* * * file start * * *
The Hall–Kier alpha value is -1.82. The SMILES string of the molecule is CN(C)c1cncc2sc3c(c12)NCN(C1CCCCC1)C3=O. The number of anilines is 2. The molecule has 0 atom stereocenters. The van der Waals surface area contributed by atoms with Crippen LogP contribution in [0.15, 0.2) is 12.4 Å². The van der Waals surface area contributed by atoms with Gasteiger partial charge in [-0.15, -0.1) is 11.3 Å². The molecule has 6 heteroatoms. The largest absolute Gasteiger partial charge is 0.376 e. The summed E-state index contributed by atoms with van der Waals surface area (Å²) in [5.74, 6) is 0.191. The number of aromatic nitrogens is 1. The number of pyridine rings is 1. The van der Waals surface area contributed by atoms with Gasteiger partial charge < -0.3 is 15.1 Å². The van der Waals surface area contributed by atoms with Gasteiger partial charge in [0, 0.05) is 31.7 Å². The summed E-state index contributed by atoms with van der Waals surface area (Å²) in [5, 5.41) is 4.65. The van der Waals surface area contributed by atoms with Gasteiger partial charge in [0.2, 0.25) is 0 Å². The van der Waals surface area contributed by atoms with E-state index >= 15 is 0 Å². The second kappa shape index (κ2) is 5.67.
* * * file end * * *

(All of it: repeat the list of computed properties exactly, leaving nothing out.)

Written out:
The Hall–Kier alpha value is -1.82. The SMILES string of the molecule is CN(C)c1cncc2sc3c(c12)NCN(C1CCCCC1)C3=O. The number of anilines is 2. The molecule has 0 atom stereocenters. The van der Waals surface area contributed by atoms with Crippen LogP contribution in [0.15, 0.2) is 12.4 Å². The van der Waals surface area contributed by atoms with Gasteiger partial charge in [-0.15, -0.1) is 11.3 Å². The molecule has 6 heteroatoms. The largest absolute Gasteiger partial charge is 0.376 e. The summed E-state index contributed by atoms with van der Waals surface area (Å²) in [5.74, 6) is 0.191. The number of aromatic nitrogens is 1. The number of pyridine rings is 1. The van der Waals surface area contributed by atoms with Gasteiger partial charge < -0.3 is 15.1 Å². The van der Waals surface area contributed by atoms with Gasteiger partial charge in [0, 0.05) is 31.7 Å². The summed E-state index contributed by atoms with van der Waals surface area (Å²) in [5, 5.41) is 4.65. The van der Waals surface area contributed by atoms with Gasteiger partial charge in [0.2, 0.25) is 0 Å². The van der Waals surface area contributed by atoms with E-state index >= 15 is 0 Å². The second kappa shape index (κ2) is 5.67.